MINING
Socioeconomic
Effects of Mining
The industry’s resilience supports local communities amid the pandemic
By Isaac Stone Simonelli
T

he mining industry and the positive socioeconomic impact it has on local communities statewide managed to remain steady in the face of the world’s ongoing pandemic.

There were 28,900 fewer jobs in Alaska in October 2020 than the previous year; however, COVID-19 resulted in relatively little change in mining employment, according to Dan Robinson, a chief researcher at the Alaska Department of Labor and Workforce Development.

‘An Economic Development Director’s Dream’
In 2019, the mining industry employed 4,600 people directly and 4,800 people indirectly, according to a McKinley Research Group (formerly McDowell Group) report commissioned by the Alaska Miners Association.

As an officially recognized critical infrastructure industry, mining companies’ rapid roll out of COVID-19 safety protocols and a strong market for precious and base metals played a significant role in the sector’s ability to continue to employ Alaskans, injecting much-needed capital into local economies during the pandemic.

Mining projects at various stages of development in the state primarily bolster local economies through employment (direct and indirect), taxes, and local development funds.

Though at a state level employment and especially tax revenue from mining is much smaller than from the oil and gas industry, its impact on the state and especially on local economies is significant, Robinson says.

“A mine is an economic development director’s dream project. A mine is labor intensive, so they bring lots of jobs—hundreds of year-round jobs. They’re high paying jobs,” says Jim Calvin, a senior consultant with McKinley Research Group.

“Mines are typically capital intensive, which means that they can be the source of very substantial property tax revenues for communities in the area. And, in fact, in Juneau, the two mines are the two largest property taxpayers in the community.”

Hecla’s Greens Creek Mine is the largest property tax-payer in Juneau, says Mike Satre, the mine’s government and community relations manager. The next largest is Coeur Mining’s Kensington gold mine.

About 200 of Hecla’s 440 employees live in Juneau full-time, increasing the economic impact of the mine as they buy property, pay taxes, and spend their hard-earned money within the state capital.

Beyond providing direct employment to miners in the community during the pandemic, as well as helping mining vendors keep their doors open, Hecla Greens Creek Mine has propped up some businesses reliant on the city’s tourism industry.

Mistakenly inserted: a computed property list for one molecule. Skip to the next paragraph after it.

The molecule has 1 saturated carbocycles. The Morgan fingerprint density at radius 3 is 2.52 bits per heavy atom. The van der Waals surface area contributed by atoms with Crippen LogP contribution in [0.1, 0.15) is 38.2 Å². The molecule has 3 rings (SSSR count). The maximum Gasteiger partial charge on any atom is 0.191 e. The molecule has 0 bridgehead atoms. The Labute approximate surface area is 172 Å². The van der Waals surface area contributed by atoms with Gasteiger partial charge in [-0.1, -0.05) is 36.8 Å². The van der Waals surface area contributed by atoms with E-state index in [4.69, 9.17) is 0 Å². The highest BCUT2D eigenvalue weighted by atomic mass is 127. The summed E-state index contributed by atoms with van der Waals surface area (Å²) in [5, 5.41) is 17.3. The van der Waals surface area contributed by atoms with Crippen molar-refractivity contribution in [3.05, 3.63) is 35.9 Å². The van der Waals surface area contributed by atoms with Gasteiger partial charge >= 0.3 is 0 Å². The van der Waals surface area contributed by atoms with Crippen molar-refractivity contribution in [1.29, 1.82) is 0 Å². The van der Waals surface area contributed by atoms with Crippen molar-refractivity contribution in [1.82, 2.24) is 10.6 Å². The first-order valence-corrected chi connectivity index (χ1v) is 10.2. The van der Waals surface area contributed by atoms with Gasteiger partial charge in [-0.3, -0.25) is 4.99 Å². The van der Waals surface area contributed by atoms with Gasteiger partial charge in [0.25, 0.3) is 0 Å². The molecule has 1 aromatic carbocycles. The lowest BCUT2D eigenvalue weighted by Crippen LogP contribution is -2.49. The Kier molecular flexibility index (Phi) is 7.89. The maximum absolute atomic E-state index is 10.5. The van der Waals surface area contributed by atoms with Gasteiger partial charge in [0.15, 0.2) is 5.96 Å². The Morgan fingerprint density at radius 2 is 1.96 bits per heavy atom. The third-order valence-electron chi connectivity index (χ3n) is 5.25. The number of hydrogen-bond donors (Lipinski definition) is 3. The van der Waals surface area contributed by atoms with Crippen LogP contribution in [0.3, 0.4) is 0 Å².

“We were expecting 1.4 million cruise ship visitors,” Satre says. “This year, we effectively got zero. The visitor industry has been devastated here.”

But increased production costs associated with COVID-19 safety protocols have led to an increase in spending in local communities, Satre says.

For example, the strict hotel and catering quarantine protocols Hecla put in place are helping keep some hotels booked up with mine employees in lieu of tourists.

The company is also using transportation companies that would normally be shuttling visitors around the city to move mine employees from the hotel to the mining ship and the airport for shift changes, again finding a way to meet COVID-19 protocols while injecting money into the local economy.

“There’s lots of individuals, lots of jobs that were preserved because we were able to keep operating as a critical infrastructure industry,” Satre says.

Even without the increase in spending in the community due to the pandemic, Satre says the company spends $50 million to $60 million annually with local providers.

Investing Locally
The mine’s investment in the community goes beyond dollars paid in wages and dollars spent.

“What we do is make significant investments in training qualified workforce and making sure that we have the resources in Alaska to build that qualified workforce,” Satre says, noting that the company has invested more than $1 million in direct and indirect contributions to the Center for Mine Training at UAS.

“We’ve created some long-term employees out of that program,” Satre says.

The company also invested in the Delta Mine Training Center and created scholarships for UAF’s Mine Engineering Program. Such investments make it possible for Alaska mining companies to hire Alaskans for key positions rather than headhunting in the Lower 48, Satre says.

Robinson agrees that part of the economic benefit of having a mine in a community are the ways that the companies and their employees participate in the community.

“To the extent mine workers live locally, they make an important contribution to the local economy because wages are especially high,” Robinson says. “Nonprofit giving and contributions to training programs that teach mining-related skills are other ways the economic footprint of mines expands throughout a community.”

While the significant economic impact of the Hecla Greens Creek Mine is mostly localized, the Red Dog Mine in Northwest Alaska sees money disbursed throughout the state.

Per ANCSA, 70 percent of the profits NANA Regional Corporation (which leases the mineral rights of the Red Dog Mine to Teck Alaska Incorporated) earns from the project are distributed to other Native corporations through the 7(i) payments system.

From 2015 to 2018, 70 percent of those 7(i) payments from NANA were from Red Dog Mine, explains NANA Vice President of Natural Resources Lance Miller. Since the mine’s inception in 1989 through 2019, it has generated $1.4 billion for 7(i), which has benefited the entire state, Miller says.

Though those payments are significant, as with most mines in the state, the real impact is on the local level. It was the Red Dog Mine that led to the development of the Northwest Arctic Borough, Miller says.

“The borough was actually developed deliberately in concert with Red Dog, because that could be a tax base for bonding to build schools in the NANA region,” Miller says. “So what mining does in the case of Northwest, it has created a borough, and that’s led to self-governance of the region.”

Miller explains that as the state continues to wade through its financial woes, the mining industry takes on a role of increased importance at the community level as regions potentially need to be more self-reliant.

Mining’s Impact
Red Dog represents more than 90 percent of the borough’s revenue and income, says NANA Vice President of Lands Liz Cravalho.

“Red Dog Mine is the most important source of borough revenue, which receives no other property or sales tax,” according to the 2019 Northwest Arctic Borough Comprehensive Economic Development Strategy from McKinley Research Group.

“So basically, all of those services that the borough provides, including providing a contribution to the school district, are impacted by that,” Cravalho says.